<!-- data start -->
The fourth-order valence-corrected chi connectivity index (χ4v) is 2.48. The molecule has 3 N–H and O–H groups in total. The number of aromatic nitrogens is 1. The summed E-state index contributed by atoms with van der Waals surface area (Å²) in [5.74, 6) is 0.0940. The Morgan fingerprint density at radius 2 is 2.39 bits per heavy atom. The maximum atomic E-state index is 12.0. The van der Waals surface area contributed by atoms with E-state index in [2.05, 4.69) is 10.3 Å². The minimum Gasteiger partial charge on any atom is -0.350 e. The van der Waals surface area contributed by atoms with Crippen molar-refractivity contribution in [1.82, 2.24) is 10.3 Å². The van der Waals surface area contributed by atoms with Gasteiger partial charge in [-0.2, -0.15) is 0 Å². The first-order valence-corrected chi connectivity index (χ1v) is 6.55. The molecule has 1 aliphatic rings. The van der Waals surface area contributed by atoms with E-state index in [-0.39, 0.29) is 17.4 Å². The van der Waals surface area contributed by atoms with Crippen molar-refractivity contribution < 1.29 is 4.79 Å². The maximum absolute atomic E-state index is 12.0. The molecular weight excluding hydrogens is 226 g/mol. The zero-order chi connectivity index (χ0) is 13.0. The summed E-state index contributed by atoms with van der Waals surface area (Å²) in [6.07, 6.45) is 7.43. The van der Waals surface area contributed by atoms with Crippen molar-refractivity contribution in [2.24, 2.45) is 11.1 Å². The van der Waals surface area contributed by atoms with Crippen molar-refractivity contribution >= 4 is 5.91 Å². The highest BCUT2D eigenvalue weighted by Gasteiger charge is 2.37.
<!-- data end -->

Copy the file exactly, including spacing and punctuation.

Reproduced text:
The fourth-order valence-corrected chi connectivity index (χ4v) is 2.48. The molecule has 3 N–H and O–H groups in total. The number of aromatic nitrogens is 1. The summed E-state index contributed by atoms with van der Waals surface area (Å²) in [5.74, 6) is 0.0940. The Morgan fingerprint density at radius 2 is 2.39 bits per heavy atom. The maximum atomic E-state index is 12.0. The van der Waals surface area contributed by atoms with E-state index in [2.05, 4.69) is 10.3 Å². The minimum Gasteiger partial charge on any atom is -0.350 e. The van der Waals surface area contributed by atoms with Crippen molar-refractivity contribution in [1.82, 2.24) is 10.3 Å². The van der Waals surface area contributed by atoms with Gasteiger partial charge in [-0.2, -0.15) is 0 Å². The first-order valence-corrected chi connectivity index (χ1v) is 6.55. The molecule has 1 aliphatic rings. The van der Waals surface area contributed by atoms with E-state index in [-0.39, 0.29) is 17.4 Å². The van der Waals surface area contributed by atoms with Crippen molar-refractivity contribution < 1.29 is 4.79 Å². The maximum absolute atomic E-state index is 12.0. The molecular weight excluding hydrogens is 226 g/mol. The zero-order chi connectivity index (χ0) is 13.0. The summed E-state index contributed by atoms with van der Waals surface area (Å²) in [6.07, 6.45) is 7.43. The van der Waals surface area contributed by atoms with Crippen molar-refractivity contribution in [2.24, 2.45) is 11.1 Å². The van der Waals surface area contributed by atoms with Crippen molar-refractivity contribution >= 4 is 5.91 Å². The highest BCUT2D eigenvalue weighted by Gasteiger charge is 2.37.